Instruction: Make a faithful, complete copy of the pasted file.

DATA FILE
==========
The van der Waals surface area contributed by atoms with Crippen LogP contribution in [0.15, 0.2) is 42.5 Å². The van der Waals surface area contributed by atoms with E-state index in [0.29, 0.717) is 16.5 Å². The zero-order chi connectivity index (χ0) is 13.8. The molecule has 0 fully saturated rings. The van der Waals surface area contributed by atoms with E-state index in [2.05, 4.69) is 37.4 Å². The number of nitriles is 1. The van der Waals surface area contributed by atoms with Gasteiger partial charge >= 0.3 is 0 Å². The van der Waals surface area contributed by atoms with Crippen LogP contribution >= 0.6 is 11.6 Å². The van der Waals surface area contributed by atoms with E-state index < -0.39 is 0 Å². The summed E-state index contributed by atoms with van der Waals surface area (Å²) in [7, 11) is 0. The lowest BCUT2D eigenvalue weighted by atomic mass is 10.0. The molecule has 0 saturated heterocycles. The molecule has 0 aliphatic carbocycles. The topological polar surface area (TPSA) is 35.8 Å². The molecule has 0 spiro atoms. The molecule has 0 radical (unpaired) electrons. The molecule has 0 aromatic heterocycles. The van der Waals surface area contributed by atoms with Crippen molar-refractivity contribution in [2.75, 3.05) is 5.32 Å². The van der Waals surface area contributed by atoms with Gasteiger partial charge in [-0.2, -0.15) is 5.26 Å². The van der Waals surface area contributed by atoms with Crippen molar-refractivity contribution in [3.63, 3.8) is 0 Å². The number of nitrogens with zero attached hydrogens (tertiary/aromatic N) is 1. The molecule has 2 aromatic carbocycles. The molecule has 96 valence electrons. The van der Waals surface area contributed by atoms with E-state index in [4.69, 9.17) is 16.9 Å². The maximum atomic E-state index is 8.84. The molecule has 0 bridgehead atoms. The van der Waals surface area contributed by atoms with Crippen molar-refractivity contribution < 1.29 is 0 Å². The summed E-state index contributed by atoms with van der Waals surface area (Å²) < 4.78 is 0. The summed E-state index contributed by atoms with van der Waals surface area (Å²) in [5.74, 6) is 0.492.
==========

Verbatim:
The van der Waals surface area contributed by atoms with Crippen LogP contribution in [0.15, 0.2) is 42.5 Å². The van der Waals surface area contributed by atoms with E-state index in [0.29, 0.717) is 16.5 Å². The zero-order chi connectivity index (χ0) is 13.8. The molecule has 0 fully saturated rings. The van der Waals surface area contributed by atoms with E-state index in [2.05, 4.69) is 37.4 Å². The number of nitriles is 1. The van der Waals surface area contributed by atoms with Gasteiger partial charge >= 0.3 is 0 Å². The van der Waals surface area contributed by atoms with Crippen LogP contribution >= 0.6 is 11.6 Å². The van der Waals surface area contributed by atoms with E-state index < -0.39 is 0 Å². The summed E-state index contributed by atoms with van der Waals surface area (Å²) in [7, 11) is 0. The lowest BCUT2D eigenvalue weighted by atomic mass is 10.0. The molecule has 0 saturated heterocycles. The molecule has 0 aliphatic carbocycles. The topological polar surface area (TPSA) is 35.8 Å². The molecule has 0 spiro atoms. The molecule has 0 radical (unpaired) electrons. The molecule has 0 aromatic heterocycles. The van der Waals surface area contributed by atoms with Crippen molar-refractivity contribution in [2.75, 3.05) is 5.32 Å². The van der Waals surface area contributed by atoms with Gasteiger partial charge in [-0.2, -0.15) is 5.26 Å². The van der Waals surface area contributed by atoms with Crippen molar-refractivity contribution in [3.63, 3.8) is 0 Å². The number of nitrogens with zero attached hydrogens (tertiary/aromatic N) is 1. The molecule has 2 aromatic carbocycles. The molecule has 96 valence electrons. The van der Waals surface area contributed by atoms with E-state index in [4.69, 9.17) is 16.9 Å². The maximum atomic E-state index is 8.84. The molecule has 0 bridgehead atoms. The van der Waals surface area contributed by atoms with Crippen molar-refractivity contribution < 1.29 is 0 Å². The summed E-state index contributed by atoms with van der Waals surface area (Å²) < 4.78 is 0. The summed E-state index contributed by atoms with van der Waals surface area (Å²) in [5.74, 6) is 0.492.